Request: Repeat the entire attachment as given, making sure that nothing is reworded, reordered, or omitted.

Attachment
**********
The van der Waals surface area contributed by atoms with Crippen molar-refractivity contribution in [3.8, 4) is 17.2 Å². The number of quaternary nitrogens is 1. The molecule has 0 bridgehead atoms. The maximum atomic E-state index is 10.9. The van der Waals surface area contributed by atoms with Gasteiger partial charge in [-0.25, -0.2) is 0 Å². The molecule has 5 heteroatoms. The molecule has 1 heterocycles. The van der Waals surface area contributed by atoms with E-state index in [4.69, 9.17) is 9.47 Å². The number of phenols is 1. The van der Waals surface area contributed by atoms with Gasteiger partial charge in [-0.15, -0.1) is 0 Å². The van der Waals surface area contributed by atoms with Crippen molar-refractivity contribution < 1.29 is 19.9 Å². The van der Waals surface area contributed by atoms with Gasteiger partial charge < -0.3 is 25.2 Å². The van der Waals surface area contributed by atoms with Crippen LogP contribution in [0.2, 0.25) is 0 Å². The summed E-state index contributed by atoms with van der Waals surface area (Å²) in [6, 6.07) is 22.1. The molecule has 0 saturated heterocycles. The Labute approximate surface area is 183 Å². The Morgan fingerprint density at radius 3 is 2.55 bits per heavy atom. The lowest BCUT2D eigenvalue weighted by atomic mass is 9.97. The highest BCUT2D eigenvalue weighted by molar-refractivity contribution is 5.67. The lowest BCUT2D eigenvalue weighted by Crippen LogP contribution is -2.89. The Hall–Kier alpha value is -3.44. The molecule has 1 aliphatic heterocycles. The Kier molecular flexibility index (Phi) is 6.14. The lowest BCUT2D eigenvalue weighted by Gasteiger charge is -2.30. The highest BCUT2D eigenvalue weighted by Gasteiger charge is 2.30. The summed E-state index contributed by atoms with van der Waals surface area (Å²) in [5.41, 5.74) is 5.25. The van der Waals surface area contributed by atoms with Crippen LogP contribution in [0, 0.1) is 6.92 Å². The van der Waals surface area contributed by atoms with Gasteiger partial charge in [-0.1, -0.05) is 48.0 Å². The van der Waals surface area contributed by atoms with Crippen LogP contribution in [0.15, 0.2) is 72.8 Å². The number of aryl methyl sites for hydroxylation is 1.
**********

The van der Waals surface area contributed by atoms with Crippen molar-refractivity contribution in [3.8, 4) is 17.2 Å². The number of quaternary nitrogens is 1. The molecule has 0 bridgehead atoms. The maximum atomic E-state index is 10.9. The van der Waals surface area contributed by atoms with Gasteiger partial charge in [-0.25, -0.2) is 0 Å². The molecule has 5 heteroatoms. The molecule has 1 heterocycles. The van der Waals surface area contributed by atoms with E-state index in [4.69, 9.17) is 9.47 Å². The number of phenols is 1. The van der Waals surface area contributed by atoms with Gasteiger partial charge in [-0.15, -0.1) is 0 Å². The van der Waals surface area contributed by atoms with Crippen molar-refractivity contribution < 1.29 is 19.9 Å². The van der Waals surface area contributed by atoms with Gasteiger partial charge < -0.3 is 25.2 Å². The van der Waals surface area contributed by atoms with Crippen LogP contribution in [0.2, 0.25) is 0 Å². The summed E-state index contributed by atoms with van der Waals surface area (Å²) in [6, 6.07) is 22.1. The molecule has 0 saturated heterocycles. The Labute approximate surface area is 183 Å². The Morgan fingerprint density at radius 3 is 2.55 bits per heavy atom. The lowest BCUT2D eigenvalue weighted by atomic mass is 9.97. The highest BCUT2D eigenvalue weighted by molar-refractivity contribution is 5.67. The lowest BCUT2D eigenvalue weighted by Crippen LogP contribution is -2.89. The Hall–Kier alpha value is -3.44. The molecule has 1 aliphatic heterocycles. The Kier molecular flexibility index (Phi) is 6.14. The lowest BCUT2D eigenvalue weighted by Gasteiger charge is -2.30. The highest BCUT2D eigenvalue weighted by Gasteiger charge is 2.30. The summed E-state index contributed by atoms with van der Waals surface area (Å²) in [5.41, 5.74) is 5.25. The van der Waals surface area contributed by atoms with Crippen LogP contribution in [0, 0.1) is 6.92 Å². The van der Waals surface area contributed by atoms with Gasteiger partial charge in [-0.1, -0.05) is 48.0 Å². The van der Waals surface area contributed by atoms with Crippen LogP contribution in [0.15, 0.2) is 72.8 Å². The number of aryl methyl sites for hydroxylation is 1.